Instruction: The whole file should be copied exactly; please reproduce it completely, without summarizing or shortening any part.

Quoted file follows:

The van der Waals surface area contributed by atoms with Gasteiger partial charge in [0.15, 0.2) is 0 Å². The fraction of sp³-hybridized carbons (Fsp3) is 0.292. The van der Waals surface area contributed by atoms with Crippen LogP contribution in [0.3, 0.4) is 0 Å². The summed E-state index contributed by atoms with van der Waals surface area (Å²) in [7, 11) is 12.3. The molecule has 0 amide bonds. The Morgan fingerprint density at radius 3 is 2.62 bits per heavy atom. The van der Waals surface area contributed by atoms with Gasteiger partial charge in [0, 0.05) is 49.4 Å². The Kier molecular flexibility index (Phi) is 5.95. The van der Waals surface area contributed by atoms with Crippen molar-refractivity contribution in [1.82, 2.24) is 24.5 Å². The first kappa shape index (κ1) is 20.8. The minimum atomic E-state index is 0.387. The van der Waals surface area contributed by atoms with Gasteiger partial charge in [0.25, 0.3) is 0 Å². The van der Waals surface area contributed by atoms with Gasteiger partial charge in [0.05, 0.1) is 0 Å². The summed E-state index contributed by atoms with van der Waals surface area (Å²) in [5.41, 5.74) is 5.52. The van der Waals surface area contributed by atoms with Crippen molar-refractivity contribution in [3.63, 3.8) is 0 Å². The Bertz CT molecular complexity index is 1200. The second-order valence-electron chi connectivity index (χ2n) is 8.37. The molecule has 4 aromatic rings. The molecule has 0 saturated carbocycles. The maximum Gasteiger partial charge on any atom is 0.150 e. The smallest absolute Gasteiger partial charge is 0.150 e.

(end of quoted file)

The van der Waals surface area contributed by atoms with Gasteiger partial charge in [0.15, 0.2) is 0 Å². The fraction of sp³-hybridized carbons (Fsp3) is 0.292. The van der Waals surface area contributed by atoms with Crippen LogP contribution in [0.3, 0.4) is 0 Å². The summed E-state index contributed by atoms with van der Waals surface area (Å²) in [7, 11) is 12.3. The molecule has 0 amide bonds. The Morgan fingerprint density at radius 3 is 2.62 bits per heavy atom. The van der Waals surface area contributed by atoms with Gasteiger partial charge in [0, 0.05) is 49.4 Å². The Kier molecular flexibility index (Phi) is 5.95. The van der Waals surface area contributed by atoms with Crippen molar-refractivity contribution in [1.82, 2.24) is 24.5 Å². The first kappa shape index (κ1) is 20.8. The minimum atomic E-state index is 0.387. The van der Waals surface area contributed by atoms with Gasteiger partial charge in [0.25, 0.3) is 0 Å². The van der Waals surface area contributed by atoms with Gasteiger partial charge in [0.05, 0.1) is 0 Å². The summed E-state index contributed by atoms with van der Waals surface area (Å²) in [5.41, 5.74) is 5.52. The van der Waals surface area contributed by atoms with Crippen molar-refractivity contribution in [3.63, 3.8) is 0 Å². The Bertz CT molecular complexity index is 1200. The second-order valence-electron chi connectivity index (χ2n) is 8.37. The molecule has 4 aromatic rings. The molecule has 0 saturated carbocycles. The maximum Gasteiger partial charge on any atom is 0.150 e. The smallest absolute Gasteiger partial charge is 0.150 e.